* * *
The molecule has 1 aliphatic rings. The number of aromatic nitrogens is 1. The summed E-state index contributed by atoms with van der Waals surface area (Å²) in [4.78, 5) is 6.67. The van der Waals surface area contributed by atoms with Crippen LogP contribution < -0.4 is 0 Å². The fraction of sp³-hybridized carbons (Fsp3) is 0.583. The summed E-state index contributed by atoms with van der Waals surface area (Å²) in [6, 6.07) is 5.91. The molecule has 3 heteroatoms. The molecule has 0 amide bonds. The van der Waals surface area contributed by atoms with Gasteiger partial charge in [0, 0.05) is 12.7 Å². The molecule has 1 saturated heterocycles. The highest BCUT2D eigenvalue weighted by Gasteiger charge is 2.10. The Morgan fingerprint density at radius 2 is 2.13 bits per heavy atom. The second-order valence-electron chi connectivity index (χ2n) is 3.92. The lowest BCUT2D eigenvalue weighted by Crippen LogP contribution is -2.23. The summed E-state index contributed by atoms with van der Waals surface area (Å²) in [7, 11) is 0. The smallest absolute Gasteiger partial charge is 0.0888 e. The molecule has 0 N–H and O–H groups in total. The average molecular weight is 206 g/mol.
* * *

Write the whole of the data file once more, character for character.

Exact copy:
The molecule has 1 aliphatic rings. The number of aromatic nitrogens is 1. The summed E-state index contributed by atoms with van der Waals surface area (Å²) in [4.78, 5) is 6.67. The van der Waals surface area contributed by atoms with Crippen LogP contribution < -0.4 is 0 Å². The fraction of sp³-hybridized carbons (Fsp3) is 0.583. The summed E-state index contributed by atoms with van der Waals surface area (Å²) in [6, 6.07) is 5.91. The molecule has 3 heteroatoms. The molecule has 0 amide bonds. The van der Waals surface area contributed by atoms with Gasteiger partial charge in [0, 0.05) is 12.7 Å². The molecule has 1 saturated heterocycles. The highest BCUT2D eigenvalue weighted by Gasteiger charge is 2.10. The Morgan fingerprint density at radius 2 is 2.13 bits per heavy atom. The second-order valence-electron chi connectivity index (χ2n) is 3.92. The lowest BCUT2D eigenvalue weighted by Crippen LogP contribution is -2.23. The summed E-state index contributed by atoms with van der Waals surface area (Å²) in [7, 11) is 0. The smallest absolute Gasteiger partial charge is 0.0888 e. The molecule has 0 N–H and O–H groups in total. The average molecular weight is 206 g/mol.